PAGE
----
I’m going to try testing out a little format where I tell a story from my Sysadmin history. Hopefully these are fairly interesting as some will be dreadful, positive, funny or whatever. Not going to waste a bunch of time with the introduction to this new format so let’s just get right down to it shall we?
My very first “IT” job
I started school in Phoenix, AZ at ITT Technical Institute, before all of the issues they started having. I was probably a few months in and I was working at a local hardware store at the time. I desperately wanted to get into the field so I was applying to countless jobs and not really getting many bites.
Well I had a perfect opportunity arise when ITT was going to host job interviews for a local hospitality software company. I printed several copies of my resume, put on the slacks, tie, everything. It was a panel interview with HR, a technical resource and a manager of sorts. Long story short, I got the job. Along with a few of my colleagues from school.
The first day
The first day at this new job was nerve wracking. I’m a person who believes highly in first impressions, so I was nervous as hell. I was in a new industry and a new job.
The first few days was all classroom based training. We learned lingo from the hospitality industry. We learned the basics of the software, what to do in certain situations, learned how to use the company’s proprietary monitoring software, etc. Pretty basic stuff.
The next few days involved being out on the floor. The first day, I was paired up with a guy who had super long hair, a gnarly beard, a Metallica shirt and baggy jeans with a wallet chain. The guy was really cool and it was very clear that he knew his shit. But I was to listen in on his calls, watch what he did, as he was “supposed” to explain. All I could think about is how badly I was going to fuck all this up when it was my turn.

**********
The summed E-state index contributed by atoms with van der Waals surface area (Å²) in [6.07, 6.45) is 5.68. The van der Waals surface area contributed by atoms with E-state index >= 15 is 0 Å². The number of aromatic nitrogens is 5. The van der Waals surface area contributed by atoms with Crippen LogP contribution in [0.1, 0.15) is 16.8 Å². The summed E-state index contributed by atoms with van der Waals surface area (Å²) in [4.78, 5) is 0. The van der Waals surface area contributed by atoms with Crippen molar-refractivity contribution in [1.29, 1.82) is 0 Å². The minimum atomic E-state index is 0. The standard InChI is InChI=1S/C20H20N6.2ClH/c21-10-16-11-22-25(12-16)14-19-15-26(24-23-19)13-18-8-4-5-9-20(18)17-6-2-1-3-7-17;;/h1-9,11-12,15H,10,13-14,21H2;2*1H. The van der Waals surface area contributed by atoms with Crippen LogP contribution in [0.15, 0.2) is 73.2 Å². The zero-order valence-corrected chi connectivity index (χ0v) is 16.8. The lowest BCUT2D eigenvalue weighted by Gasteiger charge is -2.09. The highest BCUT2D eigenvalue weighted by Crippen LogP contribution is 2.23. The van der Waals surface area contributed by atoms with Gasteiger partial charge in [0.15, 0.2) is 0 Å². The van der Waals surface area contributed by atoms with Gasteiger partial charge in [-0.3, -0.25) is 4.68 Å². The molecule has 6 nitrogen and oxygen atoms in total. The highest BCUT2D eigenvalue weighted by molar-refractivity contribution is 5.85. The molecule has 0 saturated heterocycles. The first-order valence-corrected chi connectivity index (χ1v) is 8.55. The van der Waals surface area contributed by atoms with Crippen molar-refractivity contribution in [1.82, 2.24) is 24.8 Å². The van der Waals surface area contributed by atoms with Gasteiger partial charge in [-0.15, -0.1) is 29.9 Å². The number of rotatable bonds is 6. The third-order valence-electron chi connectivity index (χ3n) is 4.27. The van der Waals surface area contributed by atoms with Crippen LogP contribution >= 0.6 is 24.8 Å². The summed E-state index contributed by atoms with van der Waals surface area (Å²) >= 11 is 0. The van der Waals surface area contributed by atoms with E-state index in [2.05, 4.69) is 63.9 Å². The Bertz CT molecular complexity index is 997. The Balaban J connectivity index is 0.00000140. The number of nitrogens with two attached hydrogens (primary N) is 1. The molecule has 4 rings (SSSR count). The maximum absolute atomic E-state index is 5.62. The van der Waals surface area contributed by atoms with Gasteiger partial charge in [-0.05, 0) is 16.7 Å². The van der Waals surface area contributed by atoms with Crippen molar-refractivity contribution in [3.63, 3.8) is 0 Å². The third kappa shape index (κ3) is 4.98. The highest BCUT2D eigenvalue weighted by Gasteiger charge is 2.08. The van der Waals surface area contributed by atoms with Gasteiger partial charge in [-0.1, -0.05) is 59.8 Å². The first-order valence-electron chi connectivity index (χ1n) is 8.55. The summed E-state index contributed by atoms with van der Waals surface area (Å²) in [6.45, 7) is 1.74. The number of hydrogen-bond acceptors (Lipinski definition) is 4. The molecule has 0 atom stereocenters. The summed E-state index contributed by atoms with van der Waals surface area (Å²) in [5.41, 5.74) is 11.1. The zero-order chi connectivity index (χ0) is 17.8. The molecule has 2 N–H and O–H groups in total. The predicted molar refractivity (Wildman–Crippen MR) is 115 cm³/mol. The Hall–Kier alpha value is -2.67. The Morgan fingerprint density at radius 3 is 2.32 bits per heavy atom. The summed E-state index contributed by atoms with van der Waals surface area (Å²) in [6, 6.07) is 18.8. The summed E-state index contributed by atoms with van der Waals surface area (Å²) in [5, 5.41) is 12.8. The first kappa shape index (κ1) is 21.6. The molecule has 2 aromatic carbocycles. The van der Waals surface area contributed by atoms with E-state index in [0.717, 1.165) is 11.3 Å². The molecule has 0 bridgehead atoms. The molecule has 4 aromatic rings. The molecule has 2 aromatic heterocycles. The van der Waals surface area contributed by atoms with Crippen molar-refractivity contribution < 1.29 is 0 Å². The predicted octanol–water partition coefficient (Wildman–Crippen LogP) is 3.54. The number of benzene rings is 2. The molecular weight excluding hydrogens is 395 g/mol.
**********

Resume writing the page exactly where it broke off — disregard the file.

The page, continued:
That first call
The second day of being on the floor began with a few calls where I listened in, then it was my turn. All I could think about is how when I had to call support, I could always recognize a new guy or gal. And I just knew, that that’s exactly what I would sound like. And how knew what kind of person I’d get on the other end of the line.
Thankfully, I didn’t mess up the intro phone call. Answered the phone exactly how I was supposed to, helped the person out (with a little help) and the call was over. Ticket closed.
So with that, I had a little confidence built up straight from the beginning. Which was helpful.
A couple of months in
After a couple of months of working in the call center, and learning the various clicks that people were in, the different types of customers I could be helping, I started to get pretty comfortable in my role. Even if I couldn’t solve everything, I knew how to find answers that would allow me to still help someone.
But just because I was comfortable, doesn’t mean that I enjoyed it there. I was actually offered a promotion to move to shift manager. But what the company did not know, is that I had already started interviewing at another place, and it had been going well. Nonetheless, I still sat with the manager and we discussed the role, what I’d be doing, etc.Essentially, I’d be doing the job of a shift supervisor with the pay of a Tier 1 tech. No thanks.Click To Tweet
Essentially, I’d be doing the job of a shift supervisor with the pay of a Tier 1 tech. No thanks. I told him I’d think about it. In the back of my mind, I was really hoping for a call from the place I had been interviewing with.
The call I’d been waiting for
One day, I was on a call and my phone starts buzzing. It’s the company I had been interviewing with.
Of course they’d call when I can’t answer…
I gave them a call back when I was off my call, and it was very good news. I got offered a role as a Desktop Administrator with better pay, benefits, and it was salaried, not hourly. I was excited. I didn’t wait long to put in my notice. Right after I got off the call, I walked up to my manager and gave my notice
Now, this is the only time I have ever done this, but I didn’t wait the full two weeks. After three days, I quit. Every job since then, I have honored two weeks. The call center is just not for me at all. Hats off to those that do it every day. However, working in the call center has given me a level of patience when I speak with new techs for other vendors. I’m a little more patient with them now.Don’t wait too long to leave a place or look for a better role. If you don’t like where you are, you’re not doing yourself or that company any justice.Click To Tweet
Pro tip: Don’t wait too long to leave a place or look for a better role. If you don’t like where you are, you’re not doing yourself or that company any justice. Nobody can fault you for bettering yourself. If you hate it, start looking for another job. If you ever need tips for interviewing, resume writing, or just need someone to bounce ideas off of, let me know. I enjoy helping others.